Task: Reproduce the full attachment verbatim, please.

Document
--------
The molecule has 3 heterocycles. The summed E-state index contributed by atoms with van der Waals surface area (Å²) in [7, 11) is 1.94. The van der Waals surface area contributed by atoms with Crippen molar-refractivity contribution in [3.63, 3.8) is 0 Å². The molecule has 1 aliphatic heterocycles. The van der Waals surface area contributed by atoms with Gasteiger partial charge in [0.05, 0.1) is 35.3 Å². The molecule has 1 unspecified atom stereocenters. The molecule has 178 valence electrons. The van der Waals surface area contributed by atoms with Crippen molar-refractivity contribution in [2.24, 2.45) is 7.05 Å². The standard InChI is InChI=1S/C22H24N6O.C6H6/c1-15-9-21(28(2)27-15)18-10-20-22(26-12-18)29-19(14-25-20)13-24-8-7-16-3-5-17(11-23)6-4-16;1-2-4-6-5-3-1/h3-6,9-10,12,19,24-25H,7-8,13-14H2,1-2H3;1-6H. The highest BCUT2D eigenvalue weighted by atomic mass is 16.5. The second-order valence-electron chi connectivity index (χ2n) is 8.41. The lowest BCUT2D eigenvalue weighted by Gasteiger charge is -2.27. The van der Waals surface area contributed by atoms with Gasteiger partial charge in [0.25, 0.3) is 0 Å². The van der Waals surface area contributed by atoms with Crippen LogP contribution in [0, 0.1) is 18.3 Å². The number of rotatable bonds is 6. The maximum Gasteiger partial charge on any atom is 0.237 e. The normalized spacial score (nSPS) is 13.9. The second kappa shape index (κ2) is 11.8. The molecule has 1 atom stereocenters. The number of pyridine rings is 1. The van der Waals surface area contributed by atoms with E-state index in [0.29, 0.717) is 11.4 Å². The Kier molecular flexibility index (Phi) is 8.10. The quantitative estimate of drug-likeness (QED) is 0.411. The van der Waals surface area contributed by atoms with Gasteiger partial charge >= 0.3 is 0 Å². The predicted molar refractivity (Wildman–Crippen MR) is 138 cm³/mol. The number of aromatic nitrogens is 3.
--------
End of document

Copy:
The molecule has 3 heterocycles. The summed E-state index contributed by atoms with van der Waals surface area (Å²) in [7, 11) is 1.94. The van der Waals surface area contributed by atoms with Crippen molar-refractivity contribution in [3.63, 3.8) is 0 Å². The molecule has 1 aliphatic heterocycles. The van der Waals surface area contributed by atoms with Gasteiger partial charge in [0.05, 0.1) is 35.3 Å². The molecule has 1 unspecified atom stereocenters. The molecule has 178 valence electrons. The van der Waals surface area contributed by atoms with Crippen molar-refractivity contribution in [2.24, 2.45) is 7.05 Å². The standard InChI is InChI=1S/C22H24N6O.C6H6/c1-15-9-21(28(2)27-15)18-10-20-22(26-12-18)29-19(14-25-20)13-24-8-7-16-3-5-17(11-23)6-4-16;1-2-4-6-5-3-1/h3-6,9-10,12,19,24-25H,7-8,13-14H2,1-2H3;1-6H. The highest BCUT2D eigenvalue weighted by atomic mass is 16.5. The second-order valence-electron chi connectivity index (χ2n) is 8.41. The lowest BCUT2D eigenvalue weighted by Gasteiger charge is -2.27. The van der Waals surface area contributed by atoms with Gasteiger partial charge in [0.25, 0.3) is 0 Å². The van der Waals surface area contributed by atoms with Crippen LogP contribution in [0, 0.1) is 18.3 Å². The number of rotatable bonds is 6. The maximum Gasteiger partial charge on any atom is 0.237 e. The normalized spacial score (nSPS) is 13.9. The second kappa shape index (κ2) is 11.8. The molecule has 1 atom stereocenters. The number of pyridine rings is 1. The van der Waals surface area contributed by atoms with E-state index in [0.29, 0.717) is 11.4 Å². The Kier molecular flexibility index (Phi) is 8.10. The quantitative estimate of drug-likeness (QED) is 0.411. The van der Waals surface area contributed by atoms with Gasteiger partial charge >= 0.3 is 0 Å². The predicted molar refractivity (Wildman–Crippen MR) is 138 cm³/mol. The number of aromatic nitrogens is 3.